Chronicles of a Filipina's Discovery and Experiences of World Culture and Beauty
Things to Know Before Taking Road Trips
Ready to go on your road trip? Here are some tips that will help you make the road ahead safer, more pleasant, and hopefully more memorable, for you and your family.
Be prepared. A few days before your trip, check on the condition of your car, things you need for the trip, and also create your itinerary. Make sure your car is in good working order.
Check your tire pressure. How do you know if your tire has the right pressure? The automaker's recommended tire pressure printed on a placard usually appears in a vehicle on a doorjamb, inside the fuel-filler door, or on the inside of the glove box lid. Its always best to check out your tire pressure when tires are cool. Make sure that the vehicle has been off and in a cool place for several hours to ensure the most accurate reading.
Check your air filter. Doing this simple check will save you up to $0.23 per gallon. This is because a dirty air filter reduces your gas mileage by 10 percent. Your car's air filter keeps impurities from damaging the inside of your engine. So not only will replacing a dirty air filter save gas, it will protect your engine.
Check your tires. You can improve your gas mileage by around 3.3 percent by keeping your tires inflated to the proper pressure. Under-inflated tires can lower gas mileage by 0.4 percent for every 1 PSI (pounds per square inch) drop in pressure. Here's the added bonus, properly inflated tires are safer and last longer.
Spring for a tune-up. There's no better time for tune-up that before you go on a long road trip. Make sure that the tune-up includes all the items we're noting here.
Make sure your car is child-safe, if you’re taking children. Check the car seats and booster seats to make sure they properly installed and working correctly. Child safety locks should be activated on windows. Remove all things that pose a potential danger such as any poisonous substances, choking hazards like small objects in between seats, and things that might hit you or your passengers when you make a sudden stop.
Pack everything ahead of time, so you won’t be stressing out trying to find things just before leaving. Don’t forget to pack an emergency kit which includes water warm blankets, flashlight jumper cables, flares, a jack and also a lug-nut remover to change a flat tire, a fully charged cell phone, a battery car charger, and a first-aid kit.
Avoid carrying items that won't be needed. Each extra 100 pounds in your vehicle reduces fuel economy by one or two percent.
Plan your route and stops. With a little planning, you can avoid retracing your route and reduce the distance you travel as well. Investigate on line which gas stations along your way have cheaper gas prices.
Drive efficiently. It makes you and your loved ones safer as well as saves you money. The U.S. Dept of Energy suggests the following:
Drive Sensibly. Aggressive driving (speeding, rapid acceleration and braking) wastes gas. It can lower your gas mileage by 33 percent at highway speeds and by 5 percent around town. Sensible driving is not only safer for you and others, but saves you more than gas money of $0.12-$0.76/gallon.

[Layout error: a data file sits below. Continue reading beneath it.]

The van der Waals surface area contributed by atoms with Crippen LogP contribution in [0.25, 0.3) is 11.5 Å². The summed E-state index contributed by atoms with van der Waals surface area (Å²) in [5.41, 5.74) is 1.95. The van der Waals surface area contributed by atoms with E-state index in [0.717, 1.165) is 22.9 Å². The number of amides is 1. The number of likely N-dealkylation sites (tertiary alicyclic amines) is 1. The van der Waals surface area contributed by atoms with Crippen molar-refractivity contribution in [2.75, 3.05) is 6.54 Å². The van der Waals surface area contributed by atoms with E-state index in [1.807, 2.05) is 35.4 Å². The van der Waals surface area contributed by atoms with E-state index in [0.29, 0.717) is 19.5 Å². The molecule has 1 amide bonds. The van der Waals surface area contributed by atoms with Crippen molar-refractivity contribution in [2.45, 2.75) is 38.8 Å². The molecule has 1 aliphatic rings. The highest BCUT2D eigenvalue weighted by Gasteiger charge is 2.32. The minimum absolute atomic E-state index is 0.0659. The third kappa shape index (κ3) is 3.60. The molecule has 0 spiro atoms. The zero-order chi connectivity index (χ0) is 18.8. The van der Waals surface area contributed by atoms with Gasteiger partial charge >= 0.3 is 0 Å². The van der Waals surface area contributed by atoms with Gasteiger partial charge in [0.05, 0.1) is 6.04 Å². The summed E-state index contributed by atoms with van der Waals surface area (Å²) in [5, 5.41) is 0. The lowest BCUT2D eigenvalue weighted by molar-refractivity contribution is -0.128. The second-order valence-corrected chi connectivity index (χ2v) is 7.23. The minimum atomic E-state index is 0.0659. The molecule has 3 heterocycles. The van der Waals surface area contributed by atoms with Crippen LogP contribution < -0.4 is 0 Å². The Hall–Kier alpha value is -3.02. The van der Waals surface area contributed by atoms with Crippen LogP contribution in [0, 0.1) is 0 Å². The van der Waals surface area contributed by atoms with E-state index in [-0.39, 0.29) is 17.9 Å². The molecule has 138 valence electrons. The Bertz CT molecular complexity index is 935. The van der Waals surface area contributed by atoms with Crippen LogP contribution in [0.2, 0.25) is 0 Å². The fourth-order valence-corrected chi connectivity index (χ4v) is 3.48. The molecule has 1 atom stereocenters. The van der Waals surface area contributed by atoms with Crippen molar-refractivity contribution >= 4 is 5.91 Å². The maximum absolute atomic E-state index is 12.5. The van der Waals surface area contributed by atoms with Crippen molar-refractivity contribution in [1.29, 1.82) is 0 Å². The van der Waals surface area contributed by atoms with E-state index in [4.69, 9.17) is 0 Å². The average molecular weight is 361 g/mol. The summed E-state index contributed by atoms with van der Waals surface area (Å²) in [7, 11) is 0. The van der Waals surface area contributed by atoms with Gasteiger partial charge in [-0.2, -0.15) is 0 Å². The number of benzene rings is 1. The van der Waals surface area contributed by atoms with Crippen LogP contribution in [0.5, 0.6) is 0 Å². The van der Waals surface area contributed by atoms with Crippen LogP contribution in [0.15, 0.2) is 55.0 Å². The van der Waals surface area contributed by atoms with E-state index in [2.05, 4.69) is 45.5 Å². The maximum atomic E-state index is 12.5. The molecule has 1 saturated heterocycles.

Observe the speed limit. Each 5 mph you drive over 60 mph is like paying an added $0.20 per gallon for gas.
Use cruise control on the highway to help you maintain a constant speed and, in most cases, will save gas.
Use overdrive gearing. This makes your car's engine speed go down. This saves gas and reduces engine wear.
Pull into rest stops. Using rest stops wisely can vastly increase alertness, reduce stress, and make everyone's trip safer -- as well as a little more enjoyable. While stopped, walk and stretch to loosen up your body. Enjoy the scenery that is often available...if you look just beyond the restrooms.
By following these tips you'll be saving money on your gas purchases, which will give you more money to spend on your family! And most importantly, you will be doing all that you can to drive safely in a vehicle that is as safe as possible.
Whether you’re going to a romantic honeymoon get-away, an exotic exploration, or a business trip abroad, here are some quick tips from the US Department of State to make your travel easier and safer:
Register so the State Department
can better assist you in an emergency:
Register your travel plans with the State Department through a free
online service at
Sign passport, and fill in the emergency information: Make sure you have a signed, valid passport, and a visa, if required, and fill in the emergency information page of your passport.
Leave copies of itinerary and passport data page: Leave copies of your itinerary, passport data page and visas with family or friends, so you can be contacted in case of an emergency.
Check your overseas medical insurance coverage: Ask your medical insurance company if your policy applies overseas, and if it covers emergency expenses such as medical evacuation. If it does not, consider supplemental insurance.
Familiarize yourself with local
conditions and laws: While in a
foreign country, you are subject to its laws. The State Department
web site at
Take precautions to avoid being a target of crime: To avoid being a target of crime, do not wear conspicuous clothing or jewelry and do not carry excessive amounts of money. Also, do not leave unattended luggage in public areas and do not accept packages from strangers.
Contact us in an emergency:
Consular personnel at U.S. Embassies and Consulates abroad and in
the U.S. are available 24 hours a day, 7 days a week, to provide
emergency assistance to U.S. citizens. Contact information for U.S.
Embassies and Consulates appears on the Bureau of Consular Affairs
For detailed information about steps
you can take to ensure a safe trip, see
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